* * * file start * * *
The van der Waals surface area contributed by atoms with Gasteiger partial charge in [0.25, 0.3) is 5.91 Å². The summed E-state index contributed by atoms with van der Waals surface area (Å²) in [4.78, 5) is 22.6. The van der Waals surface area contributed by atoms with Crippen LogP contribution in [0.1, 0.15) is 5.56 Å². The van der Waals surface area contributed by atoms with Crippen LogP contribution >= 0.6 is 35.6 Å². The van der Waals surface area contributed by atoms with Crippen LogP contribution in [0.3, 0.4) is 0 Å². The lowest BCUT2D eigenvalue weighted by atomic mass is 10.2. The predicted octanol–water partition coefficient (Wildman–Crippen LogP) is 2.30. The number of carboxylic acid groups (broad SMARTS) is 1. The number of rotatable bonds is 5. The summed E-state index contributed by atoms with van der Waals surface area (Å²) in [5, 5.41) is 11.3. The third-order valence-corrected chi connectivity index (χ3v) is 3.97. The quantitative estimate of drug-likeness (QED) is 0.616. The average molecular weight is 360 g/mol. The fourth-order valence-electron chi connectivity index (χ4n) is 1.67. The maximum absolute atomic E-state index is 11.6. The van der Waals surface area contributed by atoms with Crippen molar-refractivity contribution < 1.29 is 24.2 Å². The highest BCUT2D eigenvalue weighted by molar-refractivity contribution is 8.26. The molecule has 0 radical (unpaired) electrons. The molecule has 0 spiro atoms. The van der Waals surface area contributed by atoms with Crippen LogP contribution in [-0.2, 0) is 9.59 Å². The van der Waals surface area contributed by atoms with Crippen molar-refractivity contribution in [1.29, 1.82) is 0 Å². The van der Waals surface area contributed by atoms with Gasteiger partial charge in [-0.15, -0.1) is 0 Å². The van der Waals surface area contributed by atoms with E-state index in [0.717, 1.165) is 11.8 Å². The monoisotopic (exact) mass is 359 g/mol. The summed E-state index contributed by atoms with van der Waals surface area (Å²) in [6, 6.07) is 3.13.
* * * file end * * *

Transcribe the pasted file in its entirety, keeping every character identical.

The van der Waals surface area contributed by atoms with Gasteiger partial charge in [0.25, 0.3) is 5.91 Å². The summed E-state index contributed by atoms with van der Waals surface area (Å²) in [4.78, 5) is 22.6. The van der Waals surface area contributed by atoms with Crippen LogP contribution in [0.1, 0.15) is 5.56 Å². The van der Waals surface area contributed by atoms with Crippen LogP contribution >= 0.6 is 35.6 Å². The van der Waals surface area contributed by atoms with Crippen LogP contribution in [0.3, 0.4) is 0 Å². The lowest BCUT2D eigenvalue weighted by atomic mass is 10.2. The predicted octanol–water partition coefficient (Wildman–Crippen LogP) is 2.30. The number of carboxylic acid groups (broad SMARTS) is 1. The number of rotatable bonds is 5. The summed E-state index contributed by atoms with van der Waals surface area (Å²) in [5, 5.41) is 11.3. The third-order valence-corrected chi connectivity index (χ3v) is 3.97. The quantitative estimate of drug-likeness (QED) is 0.616. The average molecular weight is 360 g/mol. The fourth-order valence-electron chi connectivity index (χ4n) is 1.67. The maximum absolute atomic E-state index is 11.6. The van der Waals surface area contributed by atoms with Crippen molar-refractivity contribution < 1.29 is 24.2 Å². The highest BCUT2D eigenvalue weighted by molar-refractivity contribution is 8.26. The molecule has 0 radical (unpaired) electrons. The molecule has 0 spiro atoms. The van der Waals surface area contributed by atoms with Crippen LogP contribution in [-0.2, 0) is 9.59 Å². The van der Waals surface area contributed by atoms with Crippen molar-refractivity contribution in [1.29, 1.82) is 0 Å². The van der Waals surface area contributed by atoms with Gasteiger partial charge in [-0.15, -0.1) is 0 Å². The van der Waals surface area contributed by atoms with E-state index in [0.717, 1.165) is 11.8 Å². The monoisotopic (exact) mass is 359 g/mol. The summed E-state index contributed by atoms with van der Waals surface area (Å²) in [6, 6.07) is 3.13.